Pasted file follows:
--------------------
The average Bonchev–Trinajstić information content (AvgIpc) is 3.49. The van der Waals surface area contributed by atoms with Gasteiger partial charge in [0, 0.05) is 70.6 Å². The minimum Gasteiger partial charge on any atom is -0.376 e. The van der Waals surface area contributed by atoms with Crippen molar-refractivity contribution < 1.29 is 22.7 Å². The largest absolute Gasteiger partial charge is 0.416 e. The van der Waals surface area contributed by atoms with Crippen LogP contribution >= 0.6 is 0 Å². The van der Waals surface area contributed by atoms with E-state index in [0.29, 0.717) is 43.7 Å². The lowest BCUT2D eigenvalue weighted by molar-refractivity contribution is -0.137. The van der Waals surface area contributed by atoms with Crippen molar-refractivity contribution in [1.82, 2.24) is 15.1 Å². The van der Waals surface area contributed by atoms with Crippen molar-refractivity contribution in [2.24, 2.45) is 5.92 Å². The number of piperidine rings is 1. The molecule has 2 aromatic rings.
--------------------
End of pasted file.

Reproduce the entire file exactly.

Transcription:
The average Bonchev–Trinajstić information content (AvgIpc) is 3.49. The van der Waals surface area contributed by atoms with Gasteiger partial charge in [0, 0.05) is 70.6 Å². The minimum Gasteiger partial charge on any atom is -0.376 e. The van der Waals surface area contributed by atoms with Crippen molar-refractivity contribution < 1.29 is 22.7 Å². The largest absolute Gasteiger partial charge is 0.416 e. The van der Waals surface area contributed by atoms with Crippen LogP contribution >= 0.6 is 0 Å². The van der Waals surface area contributed by atoms with E-state index in [0.29, 0.717) is 43.7 Å². The lowest BCUT2D eigenvalue weighted by molar-refractivity contribution is -0.137. The van der Waals surface area contributed by atoms with Crippen molar-refractivity contribution in [1.82, 2.24) is 15.1 Å². The van der Waals surface area contributed by atoms with Crippen molar-refractivity contribution in [2.24, 2.45) is 5.92 Å². The number of piperidine rings is 1. The molecule has 2 aromatic rings.